Complications of Mid-Urethral Tape Insertion

Panayoti Bachkangi, Maisa Salman


Background: Urinary stress incontinence is a health condition affecting millions of women globally with an incidence reaching 35%. The initial management is usually of conservative nature in the form of pelvic floor muscle training. If this fails then surgical management is offered. There are different methods of managing urinary stress incontinence like mid-urethral tape (MUT) insertion, colposuspension or the use of urethral bulking agents. In our unit, MUT insertion has been the conventional method of surgical management.
Methods: The data were obtained from retrospective auditing of our practice in our Trust that was conducted on three different phases over 4 years (2011 to 2015). The source of information was the database and clinical notes.
Results: A total of 221 patients underwent MUT insertion. Thirty-five procedures were performed by urologists and 185 by gynecologists. Twenty-three surgeries were performed by gynecologic trainees under senior supervision. All the MUT insertions performed by urologists were performed by consultants. Fifty patients (22.6%) experienced urinary retention, 18 had to use clean intermittent catheterization (CISC) (8%), and 41 patients (13%) developed symptoms of over-active bladder. There have been four bladder perforations (1.8%) all associated with tension-free vaginal tape (TVT) procedures and two cases of tape erosions (1%). Four patients (5%) complained of groin pain post-operatively; all of them had undergone tension-free obturator tape (TVT-O) procedure. There have been no buttonhole injuries, pelvic hematomata, or bleeding complications. In addition to that there have been no post-operative infections.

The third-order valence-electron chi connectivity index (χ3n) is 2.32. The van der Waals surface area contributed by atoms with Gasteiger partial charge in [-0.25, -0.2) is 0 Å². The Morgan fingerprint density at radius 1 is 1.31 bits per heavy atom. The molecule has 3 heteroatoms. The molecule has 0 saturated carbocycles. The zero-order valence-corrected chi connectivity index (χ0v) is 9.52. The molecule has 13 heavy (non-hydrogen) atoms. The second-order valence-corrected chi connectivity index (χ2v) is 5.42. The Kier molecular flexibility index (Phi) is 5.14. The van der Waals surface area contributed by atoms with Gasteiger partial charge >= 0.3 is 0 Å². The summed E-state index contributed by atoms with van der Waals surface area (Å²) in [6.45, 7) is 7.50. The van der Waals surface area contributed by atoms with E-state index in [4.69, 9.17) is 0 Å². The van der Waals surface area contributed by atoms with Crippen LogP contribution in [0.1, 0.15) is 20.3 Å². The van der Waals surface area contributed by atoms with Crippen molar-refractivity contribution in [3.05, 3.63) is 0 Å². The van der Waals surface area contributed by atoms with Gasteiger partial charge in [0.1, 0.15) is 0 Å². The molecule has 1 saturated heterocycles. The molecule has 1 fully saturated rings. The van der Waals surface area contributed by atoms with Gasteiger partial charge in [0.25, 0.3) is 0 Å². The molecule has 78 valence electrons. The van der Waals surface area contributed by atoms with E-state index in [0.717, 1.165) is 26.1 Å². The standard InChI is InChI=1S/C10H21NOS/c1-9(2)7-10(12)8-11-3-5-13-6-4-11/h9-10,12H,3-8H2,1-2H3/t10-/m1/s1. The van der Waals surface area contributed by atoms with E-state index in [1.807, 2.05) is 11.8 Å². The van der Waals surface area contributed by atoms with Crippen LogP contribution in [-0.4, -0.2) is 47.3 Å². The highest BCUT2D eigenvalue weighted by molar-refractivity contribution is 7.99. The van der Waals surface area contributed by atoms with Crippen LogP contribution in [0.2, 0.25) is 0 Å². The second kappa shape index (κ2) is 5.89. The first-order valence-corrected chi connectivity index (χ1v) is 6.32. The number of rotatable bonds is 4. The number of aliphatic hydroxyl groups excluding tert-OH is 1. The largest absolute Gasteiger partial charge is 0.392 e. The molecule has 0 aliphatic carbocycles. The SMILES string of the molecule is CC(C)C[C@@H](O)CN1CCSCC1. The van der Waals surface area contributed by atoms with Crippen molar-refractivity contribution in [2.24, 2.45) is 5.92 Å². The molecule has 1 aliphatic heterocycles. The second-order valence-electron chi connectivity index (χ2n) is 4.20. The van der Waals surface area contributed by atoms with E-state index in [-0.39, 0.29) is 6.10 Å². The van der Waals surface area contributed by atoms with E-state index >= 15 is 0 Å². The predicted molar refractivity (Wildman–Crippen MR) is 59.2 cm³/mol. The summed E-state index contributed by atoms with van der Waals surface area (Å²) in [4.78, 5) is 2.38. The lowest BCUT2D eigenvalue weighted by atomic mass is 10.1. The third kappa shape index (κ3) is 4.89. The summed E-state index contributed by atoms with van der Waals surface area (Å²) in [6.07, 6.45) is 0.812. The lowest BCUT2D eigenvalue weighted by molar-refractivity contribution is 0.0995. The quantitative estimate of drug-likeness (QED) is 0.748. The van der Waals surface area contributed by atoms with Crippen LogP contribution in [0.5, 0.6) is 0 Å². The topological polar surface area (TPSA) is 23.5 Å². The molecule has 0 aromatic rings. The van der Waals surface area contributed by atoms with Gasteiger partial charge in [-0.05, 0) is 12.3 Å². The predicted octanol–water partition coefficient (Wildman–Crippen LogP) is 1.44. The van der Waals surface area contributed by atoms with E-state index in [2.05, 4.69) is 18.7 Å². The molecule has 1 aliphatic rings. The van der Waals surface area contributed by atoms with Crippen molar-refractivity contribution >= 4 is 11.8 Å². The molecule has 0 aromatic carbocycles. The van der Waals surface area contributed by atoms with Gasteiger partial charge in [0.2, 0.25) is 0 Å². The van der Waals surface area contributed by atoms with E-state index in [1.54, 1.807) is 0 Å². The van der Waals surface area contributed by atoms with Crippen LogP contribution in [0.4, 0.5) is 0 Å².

Conclusions: Our complication rates have been concomitant with those described in literature. A surgical database proves helpful not only in auditing surgical effectiveness but also in comparing the surgical managements between different surgeons and departments.

J Clin Gynecol Obstet. 2019;8(2):44-47


Mid-urethral tapes; Urinary stress incontinence; Complications

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